The law prohibits discrimination with respect to employment or occupation in any way, directly or indirectly, on the grounds of race, sex, color, religion, political opinion, national origin, ethnic origin, disability, sexual orientation, age, trade union membership, and regardless of whether the person is hired for definite or indefinite contracts, or for full- or half-time work. The law does not specifically prohibit such discrimination based on language, HIV-positive status, gender identity, or social status. According to the Polish Society for Antidiscrimination Law, by law the accused must prove that discrimination did not take place, but judges often placed the burden on the victim to prove that discrimination occurred. The government enforced applicable laws, but penalties were not sufficient to deter violations.

Discrimination in employment and occupation occurred with respect to gender, age, minority status, disability, political opinion, sexual orientation and gender identity, and trade union membership. According to an EC report on equality published in March, the gender wage gap in 2016 was 7.2 percent. Discrimination against Romani workers also occurred (see section 6).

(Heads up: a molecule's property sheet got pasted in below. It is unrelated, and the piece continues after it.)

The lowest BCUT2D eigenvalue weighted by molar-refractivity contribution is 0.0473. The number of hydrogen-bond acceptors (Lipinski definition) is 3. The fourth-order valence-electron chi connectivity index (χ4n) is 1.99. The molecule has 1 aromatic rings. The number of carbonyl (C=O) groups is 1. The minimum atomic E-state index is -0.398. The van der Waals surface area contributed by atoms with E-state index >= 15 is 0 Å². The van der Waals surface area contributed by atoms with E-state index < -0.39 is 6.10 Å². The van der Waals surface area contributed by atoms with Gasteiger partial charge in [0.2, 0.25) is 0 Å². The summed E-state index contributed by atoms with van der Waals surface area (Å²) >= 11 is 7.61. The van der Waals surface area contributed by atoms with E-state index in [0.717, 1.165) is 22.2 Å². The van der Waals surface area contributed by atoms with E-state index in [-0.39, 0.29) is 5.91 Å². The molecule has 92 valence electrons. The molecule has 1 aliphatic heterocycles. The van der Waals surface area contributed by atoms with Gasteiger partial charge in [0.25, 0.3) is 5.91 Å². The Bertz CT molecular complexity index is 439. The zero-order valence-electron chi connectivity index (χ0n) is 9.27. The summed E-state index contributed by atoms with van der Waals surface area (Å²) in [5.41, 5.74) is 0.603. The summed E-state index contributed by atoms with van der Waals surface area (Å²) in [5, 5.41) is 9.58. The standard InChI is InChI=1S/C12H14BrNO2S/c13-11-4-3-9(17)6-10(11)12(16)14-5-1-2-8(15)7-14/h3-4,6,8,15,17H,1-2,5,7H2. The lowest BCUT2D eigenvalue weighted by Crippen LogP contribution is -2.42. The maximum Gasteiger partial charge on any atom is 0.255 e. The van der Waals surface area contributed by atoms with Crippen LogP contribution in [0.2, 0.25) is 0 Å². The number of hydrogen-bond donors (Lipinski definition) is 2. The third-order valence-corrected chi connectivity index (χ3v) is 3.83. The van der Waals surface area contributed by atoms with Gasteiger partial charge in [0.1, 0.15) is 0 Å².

e. Acceptable Conditions of Work

The national monthly minimum wage and the minimum wage for formal work agreements meet the social minimum monthly income level. There is no minimum wage for informal work agreements. The government effectively enforced wage laws but penalties were not sufficient to deter violations; there were reports of employers withholding wages or underpaying laborers on informal work agreements, particularly among Ukrainian migrant workers.

The constitution provides every employee the right to statutorily specified days free from work as well as annual paid holidays.